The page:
I grew up in a house that was perpetually stocked with homemade baked goods. Yes, poor me. My mother, who seems most at peace with at least two baking projects underway, famously botched her first baking assignment when she was just a teenager. Asked by my grandmother to assemble a blueberry cake for dinner guests that night, Mom threw together the ingredients and popped the cake pan in the oven, marveling at her own speed and efficiency.

Halfway through the baking process, however, Mom realized she had forgotten one crucial ingredient– the blueberries.

After a brief period of panic, Mama Brin did what any resourceful young cook would, stuffing several handfuls of blueberries into the baking cake. The end result was far from pretty, but, according to family lore, tasted just fine.

Mom’s signature dessert today is not blueberry cake, nor any derivation on the theme, but rather a humble and delicious chocolate cake.

Annie Brin’s famous chocolate cake has taken on a variety of incarnations, but today takes the form of a chocolate zucchini cake.

For those of you who have never tasted a chocolate zucchini loaf or dessert, there is nary a hint of vegetable taste to be found. Rather, the zucchini lends moisture and complexity to the treat, as well as helpful folate, potassium, vitamin A and manganese. Even the most veggie-phobic of individuals would have a hard time refusing a slice.

I’ve made this Brin family classic more than a few times, and can assure you that the prep. work isn’t much more complex than that of any other cake. So hit up your local farmer for some delicious zucchini, and adopt this signature dish as your own!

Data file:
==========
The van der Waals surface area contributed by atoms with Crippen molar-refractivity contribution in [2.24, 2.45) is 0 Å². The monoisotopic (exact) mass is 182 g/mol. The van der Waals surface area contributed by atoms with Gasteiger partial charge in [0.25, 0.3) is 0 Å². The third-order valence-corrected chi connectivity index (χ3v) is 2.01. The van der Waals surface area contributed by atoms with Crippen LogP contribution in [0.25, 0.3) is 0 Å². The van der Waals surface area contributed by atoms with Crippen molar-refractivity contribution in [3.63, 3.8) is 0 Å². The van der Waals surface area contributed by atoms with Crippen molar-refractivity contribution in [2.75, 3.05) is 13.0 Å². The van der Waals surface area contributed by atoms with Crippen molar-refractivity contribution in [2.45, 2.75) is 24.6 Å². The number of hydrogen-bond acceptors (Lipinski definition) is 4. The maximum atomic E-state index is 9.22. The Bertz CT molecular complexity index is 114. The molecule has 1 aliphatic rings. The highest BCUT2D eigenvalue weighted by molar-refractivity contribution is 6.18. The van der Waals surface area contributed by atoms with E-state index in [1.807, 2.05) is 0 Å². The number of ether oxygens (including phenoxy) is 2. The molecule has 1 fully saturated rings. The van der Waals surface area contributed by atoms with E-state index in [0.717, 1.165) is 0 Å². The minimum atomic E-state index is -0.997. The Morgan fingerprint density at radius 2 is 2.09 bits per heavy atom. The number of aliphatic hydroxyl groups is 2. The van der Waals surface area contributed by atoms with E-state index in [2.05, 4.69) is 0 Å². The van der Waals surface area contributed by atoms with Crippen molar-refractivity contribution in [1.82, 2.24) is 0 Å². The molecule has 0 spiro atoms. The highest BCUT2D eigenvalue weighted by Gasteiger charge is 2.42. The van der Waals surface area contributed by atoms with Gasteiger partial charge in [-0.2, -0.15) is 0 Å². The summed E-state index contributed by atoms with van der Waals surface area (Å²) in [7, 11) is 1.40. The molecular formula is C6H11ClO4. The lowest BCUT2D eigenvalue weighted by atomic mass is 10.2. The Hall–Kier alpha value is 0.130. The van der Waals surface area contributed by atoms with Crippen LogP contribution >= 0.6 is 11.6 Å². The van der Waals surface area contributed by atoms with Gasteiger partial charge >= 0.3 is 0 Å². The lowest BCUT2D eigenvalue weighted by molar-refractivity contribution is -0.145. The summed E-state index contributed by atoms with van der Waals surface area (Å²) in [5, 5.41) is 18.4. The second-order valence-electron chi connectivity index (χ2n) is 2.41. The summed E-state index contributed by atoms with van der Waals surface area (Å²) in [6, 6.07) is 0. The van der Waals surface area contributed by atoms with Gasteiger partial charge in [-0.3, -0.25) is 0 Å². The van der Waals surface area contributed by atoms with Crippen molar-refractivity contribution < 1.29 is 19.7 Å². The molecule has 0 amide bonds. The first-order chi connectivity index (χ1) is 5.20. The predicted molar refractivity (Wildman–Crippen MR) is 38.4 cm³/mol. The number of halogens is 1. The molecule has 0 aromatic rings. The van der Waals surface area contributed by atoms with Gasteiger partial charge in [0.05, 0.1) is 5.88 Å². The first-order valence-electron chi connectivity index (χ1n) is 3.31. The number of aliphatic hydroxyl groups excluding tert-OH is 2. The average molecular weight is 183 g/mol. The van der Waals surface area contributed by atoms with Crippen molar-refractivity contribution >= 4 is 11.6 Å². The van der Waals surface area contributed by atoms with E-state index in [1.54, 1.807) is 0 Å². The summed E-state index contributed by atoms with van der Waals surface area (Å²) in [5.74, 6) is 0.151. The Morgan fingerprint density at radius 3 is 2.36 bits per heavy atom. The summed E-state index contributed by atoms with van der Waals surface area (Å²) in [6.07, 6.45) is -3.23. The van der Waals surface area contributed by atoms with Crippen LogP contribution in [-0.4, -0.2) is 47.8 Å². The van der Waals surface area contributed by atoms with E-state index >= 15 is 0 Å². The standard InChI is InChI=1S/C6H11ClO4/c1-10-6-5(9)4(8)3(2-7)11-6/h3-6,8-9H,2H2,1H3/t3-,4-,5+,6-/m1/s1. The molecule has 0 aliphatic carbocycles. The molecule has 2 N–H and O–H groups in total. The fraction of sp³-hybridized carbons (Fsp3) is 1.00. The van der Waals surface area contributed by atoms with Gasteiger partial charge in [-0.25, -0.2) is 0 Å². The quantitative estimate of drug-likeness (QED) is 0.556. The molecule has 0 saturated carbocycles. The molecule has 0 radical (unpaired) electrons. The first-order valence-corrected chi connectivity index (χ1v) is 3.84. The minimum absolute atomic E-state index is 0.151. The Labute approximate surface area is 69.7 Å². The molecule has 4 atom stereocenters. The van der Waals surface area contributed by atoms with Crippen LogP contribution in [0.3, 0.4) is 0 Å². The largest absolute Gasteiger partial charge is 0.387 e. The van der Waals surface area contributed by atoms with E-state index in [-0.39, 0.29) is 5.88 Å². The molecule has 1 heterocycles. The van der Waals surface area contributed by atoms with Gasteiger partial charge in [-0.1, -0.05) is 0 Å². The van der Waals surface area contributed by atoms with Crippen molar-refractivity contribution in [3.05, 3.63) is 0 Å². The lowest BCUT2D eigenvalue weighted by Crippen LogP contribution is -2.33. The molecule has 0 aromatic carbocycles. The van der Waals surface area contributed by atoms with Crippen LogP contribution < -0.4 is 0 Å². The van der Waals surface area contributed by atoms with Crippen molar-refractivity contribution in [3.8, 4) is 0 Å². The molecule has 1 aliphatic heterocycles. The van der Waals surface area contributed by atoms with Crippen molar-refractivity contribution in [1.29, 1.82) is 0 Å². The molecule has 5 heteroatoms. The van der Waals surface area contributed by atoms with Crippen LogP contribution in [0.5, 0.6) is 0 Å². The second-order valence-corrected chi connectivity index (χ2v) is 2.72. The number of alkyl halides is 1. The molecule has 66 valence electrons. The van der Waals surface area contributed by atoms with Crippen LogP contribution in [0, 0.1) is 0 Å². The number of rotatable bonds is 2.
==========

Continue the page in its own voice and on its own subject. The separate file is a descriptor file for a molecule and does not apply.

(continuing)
Mama Brin and I won’t breathe a word.

Recipe, chocolate zucchini cake:

1 and 1/2 cups canola oil

3 oz. unsweetened baking chocolate

4 eggs

3 cups sugar

1 and 1/2 tsp. baking powder

1 and 1/2 tsp. baking soda

1 and 1/2 tsp. cinnamon

1 tsp. salt

3 cups grated zucchini (make sure to peel the zucchini before grating them)

1 and 1/4 cups chopped walnuts

3 cups unbleached white flour

8 oz. semi-sweet chocolate bits


1. Preheat oven to 350 degrees Fahrenheit.

2. Grease and flour a 10-inch tube pan.

3. Melt the chocolate in a double boiler.

4. Beat eggs until thick. Add the sugar and beat again, then add the oil and cooled chocolate.

5. Combine dry ingredients. Add the grated zucchini and 1 cup chopped nuts. Pour into tube pan.

6. Sprinkle the remaining 1/4 cup nuts and the 8 oz. of chocolate bits on top of the cake batter.

7. Bake the cake between 1 and 1/4 hours and 1 and 1/2 hours, checking at 1 and 1/4 to see if the cake is done.